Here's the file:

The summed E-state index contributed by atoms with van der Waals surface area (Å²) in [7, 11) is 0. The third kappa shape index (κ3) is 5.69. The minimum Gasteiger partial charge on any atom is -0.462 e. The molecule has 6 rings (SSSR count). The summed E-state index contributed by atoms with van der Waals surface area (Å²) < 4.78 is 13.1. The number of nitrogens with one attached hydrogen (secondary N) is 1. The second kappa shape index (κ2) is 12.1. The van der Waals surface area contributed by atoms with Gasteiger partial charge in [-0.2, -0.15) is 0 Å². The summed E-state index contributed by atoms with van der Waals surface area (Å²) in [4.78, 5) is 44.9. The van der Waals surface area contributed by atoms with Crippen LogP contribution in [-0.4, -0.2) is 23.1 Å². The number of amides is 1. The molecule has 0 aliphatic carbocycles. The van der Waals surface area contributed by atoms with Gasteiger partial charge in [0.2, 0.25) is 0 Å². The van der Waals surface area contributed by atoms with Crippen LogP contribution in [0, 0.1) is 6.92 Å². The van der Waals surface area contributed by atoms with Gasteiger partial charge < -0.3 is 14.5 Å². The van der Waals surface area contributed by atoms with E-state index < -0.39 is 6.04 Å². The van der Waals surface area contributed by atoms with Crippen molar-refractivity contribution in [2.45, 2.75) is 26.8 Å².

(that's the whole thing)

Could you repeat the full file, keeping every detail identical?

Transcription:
The summed E-state index contributed by atoms with van der Waals surface area (Å²) in [7, 11) is 0. The third kappa shape index (κ3) is 5.69. The minimum Gasteiger partial charge on any atom is -0.462 e. The molecule has 6 rings (SSSR count). The summed E-state index contributed by atoms with van der Waals surface area (Å²) < 4.78 is 13.1. The number of nitrogens with one attached hydrogen (secondary N) is 1. The second kappa shape index (κ2) is 12.1. The van der Waals surface area contributed by atoms with Gasteiger partial charge in [-0.2, -0.15) is 0 Å². The summed E-state index contributed by atoms with van der Waals surface area (Å²) in [4.78, 5) is 44.9. The van der Waals surface area contributed by atoms with Crippen LogP contribution in [-0.4, -0.2) is 23.1 Å². The number of amides is 1. The molecule has 0 aliphatic carbocycles. The van der Waals surface area contributed by atoms with Gasteiger partial charge in [0.2, 0.25) is 0 Å². The van der Waals surface area contributed by atoms with Crippen LogP contribution in [0, 0.1) is 6.92 Å². The van der Waals surface area contributed by atoms with Gasteiger partial charge < -0.3 is 14.5 Å². The van der Waals surface area contributed by atoms with E-state index < -0.39 is 6.04 Å². The van der Waals surface area contributed by atoms with Crippen molar-refractivity contribution in [2.45, 2.75) is 26.8 Å².